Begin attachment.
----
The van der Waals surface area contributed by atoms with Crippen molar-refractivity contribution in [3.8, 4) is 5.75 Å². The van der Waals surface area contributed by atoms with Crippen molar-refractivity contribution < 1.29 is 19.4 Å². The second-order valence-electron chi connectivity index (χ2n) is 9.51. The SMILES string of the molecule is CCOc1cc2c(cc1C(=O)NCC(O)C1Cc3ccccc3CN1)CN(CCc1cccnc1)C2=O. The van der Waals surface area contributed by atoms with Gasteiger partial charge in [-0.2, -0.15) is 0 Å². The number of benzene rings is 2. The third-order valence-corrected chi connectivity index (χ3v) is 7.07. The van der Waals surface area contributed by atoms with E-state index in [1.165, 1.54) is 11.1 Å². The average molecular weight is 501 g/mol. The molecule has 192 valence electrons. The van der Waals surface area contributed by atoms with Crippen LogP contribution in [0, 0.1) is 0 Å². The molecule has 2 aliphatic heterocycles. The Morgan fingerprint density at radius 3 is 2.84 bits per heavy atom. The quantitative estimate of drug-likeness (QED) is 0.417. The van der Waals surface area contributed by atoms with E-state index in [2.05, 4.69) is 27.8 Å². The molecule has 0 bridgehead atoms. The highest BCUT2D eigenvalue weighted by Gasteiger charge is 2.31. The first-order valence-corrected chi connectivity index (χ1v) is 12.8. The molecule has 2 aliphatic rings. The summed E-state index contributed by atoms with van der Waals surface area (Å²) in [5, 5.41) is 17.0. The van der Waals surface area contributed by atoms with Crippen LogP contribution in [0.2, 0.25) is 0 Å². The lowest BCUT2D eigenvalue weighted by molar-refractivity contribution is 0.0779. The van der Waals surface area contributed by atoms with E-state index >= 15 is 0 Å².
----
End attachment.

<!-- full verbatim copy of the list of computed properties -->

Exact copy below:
The van der Waals surface area contributed by atoms with Crippen molar-refractivity contribution in [3.8, 4) is 5.75 Å². The van der Waals surface area contributed by atoms with Crippen molar-refractivity contribution < 1.29 is 19.4 Å². The second-order valence-electron chi connectivity index (χ2n) is 9.51. The SMILES string of the molecule is CCOc1cc2c(cc1C(=O)NCC(O)C1Cc3ccccc3CN1)CN(CCc1cccnc1)C2=O. The van der Waals surface area contributed by atoms with Gasteiger partial charge in [-0.2, -0.15) is 0 Å². The number of benzene rings is 2. The third-order valence-corrected chi connectivity index (χ3v) is 7.07. The van der Waals surface area contributed by atoms with E-state index in [1.165, 1.54) is 11.1 Å². The average molecular weight is 501 g/mol. The molecule has 192 valence electrons. The van der Waals surface area contributed by atoms with Crippen LogP contribution in [0, 0.1) is 0 Å². The molecule has 2 aliphatic heterocycles. The Morgan fingerprint density at radius 3 is 2.84 bits per heavy atom. The quantitative estimate of drug-likeness (QED) is 0.417. The van der Waals surface area contributed by atoms with E-state index in [2.05, 4.69) is 27.8 Å². The molecule has 0 bridgehead atoms. The highest BCUT2D eigenvalue weighted by Gasteiger charge is 2.31. The first-order valence-corrected chi connectivity index (χ1v) is 12.8. The molecule has 2 aliphatic rings. The summed E-state index contributed by atoms with van der Waals surface area (Å²) in [5, 5.41) is 17.0. The van der Waals surface area contributed by atoms with Crippen LogP contribution in [0.2, 0.25) is 0 Å². The lowest BCUT2D eigenvalue weighted by molar-refractivity contribution is 0.0779. The van der Waals surface area contributed by atoms with E-state index >= 15 is 0 Å².